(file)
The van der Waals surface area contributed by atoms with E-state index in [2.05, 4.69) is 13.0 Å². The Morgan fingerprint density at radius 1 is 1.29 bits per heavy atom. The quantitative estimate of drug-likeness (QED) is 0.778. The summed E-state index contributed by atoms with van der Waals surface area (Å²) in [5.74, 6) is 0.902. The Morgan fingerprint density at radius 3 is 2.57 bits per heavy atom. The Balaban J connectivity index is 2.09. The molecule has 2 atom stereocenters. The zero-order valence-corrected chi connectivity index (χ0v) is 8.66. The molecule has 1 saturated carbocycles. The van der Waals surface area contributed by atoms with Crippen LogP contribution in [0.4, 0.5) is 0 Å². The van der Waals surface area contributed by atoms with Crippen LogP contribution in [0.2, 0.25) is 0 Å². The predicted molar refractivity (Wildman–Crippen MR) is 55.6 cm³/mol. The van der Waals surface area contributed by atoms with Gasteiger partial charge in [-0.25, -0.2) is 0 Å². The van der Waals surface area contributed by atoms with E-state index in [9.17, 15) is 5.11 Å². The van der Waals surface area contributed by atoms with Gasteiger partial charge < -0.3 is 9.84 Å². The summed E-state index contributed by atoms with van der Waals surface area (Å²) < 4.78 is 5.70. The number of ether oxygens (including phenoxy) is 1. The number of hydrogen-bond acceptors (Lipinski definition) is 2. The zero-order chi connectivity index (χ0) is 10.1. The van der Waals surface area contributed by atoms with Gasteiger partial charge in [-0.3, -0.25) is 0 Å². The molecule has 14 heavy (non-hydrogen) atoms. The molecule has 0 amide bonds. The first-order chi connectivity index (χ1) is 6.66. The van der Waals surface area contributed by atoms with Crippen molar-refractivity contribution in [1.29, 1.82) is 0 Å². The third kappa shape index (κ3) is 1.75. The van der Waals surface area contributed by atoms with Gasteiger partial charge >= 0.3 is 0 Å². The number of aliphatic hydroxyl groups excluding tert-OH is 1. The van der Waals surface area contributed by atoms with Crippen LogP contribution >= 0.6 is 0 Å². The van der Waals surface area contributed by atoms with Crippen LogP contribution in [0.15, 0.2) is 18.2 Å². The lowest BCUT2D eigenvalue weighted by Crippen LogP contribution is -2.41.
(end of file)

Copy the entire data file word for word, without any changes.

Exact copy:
The van der Waals surface area contributed by atoms with E-state index in [2.05, 4.69) is 13.0 Å². The Morgan fingerprint density at radius 1 is 1.29 bits per heavy atom. The quantitative estimate of drug-likeness (QED) is 0.778. The summed E-state index contributed by atoms with van der Waals surface area (Å²) in [5.74, 6) is 0.902. The Morgan fingerprint density at radius 3 is 2.57 bits per heavy atom. The Balaban J connectivity index is 2.09. The molecule has 2 atom stereocenters. The zero-order valence-corrected chi connectivity index (χ0v) is 8.66. The molecule has 1 saturated carbocycles. The van der Waals surface area contributed by atoms with Crippen LogP contribution in [0.4, 0.5) is 0 Å². The van der Waals surface area contributed by atoms with Crippen LogP contribution in [0.2, 0.25) is 0 Å². The predicted molar refractivity (Wildman–Crippen MR) is 55.6 cm³/mol. The van der Waals surface area contributed by atoms with Gasteiger partial charge in [-0.25, -0.2) is 0 Å². The van der Waals surface area contributed by atoms with E-state index in [9.17, 15) is 5.11 Å². The van der Waals surface area contributed by atoms with Gasteiger partial charge < -0.3 is 9.84 Å². The summed E-state index contributed by atoms with van der Waals surface area (Å²) < 4.78 is 5.70. The number of ether oxygens (including phenoxy) is 1. The number of hydrogen-bond acceptors (Lipinski definition) is 2. The zero-order chi connectivity index (χ0) is 10.1. The van der Waals surface area contributed by atoms with Gasteiger partial charge in [-0.3, -0.25) is 0 Å². The molecule has 14 heavy (non-hydrogen) atoms. The molecule has 0 amide bonds. The first-order chi connectivity index (χ1) is 6.66. The van der Waals surface area contributed by atoms with Crippen molar-refractivity contribution in [1.29, 1.82) is 0 Å². The third kappa shape index (κ3) is 1.75. The van der Waals surface area contributed by atoms with Gasteiger partial charge >= 0.3 is 0 Å². The number of aliphatic hydroxyl groups excluding tert-OH is 1. The van der Waals surface area contributed by atoms with Crippen LogP contribution >= 0.6 is 0 Å². The van der Waals surface area contributed by atoms with Crippen LogP contribution in [0.15, 0.2) is 18.2 Å². The lowest BCUT2D eigenvalue weighted by Crippen LogP contribution is -2.41.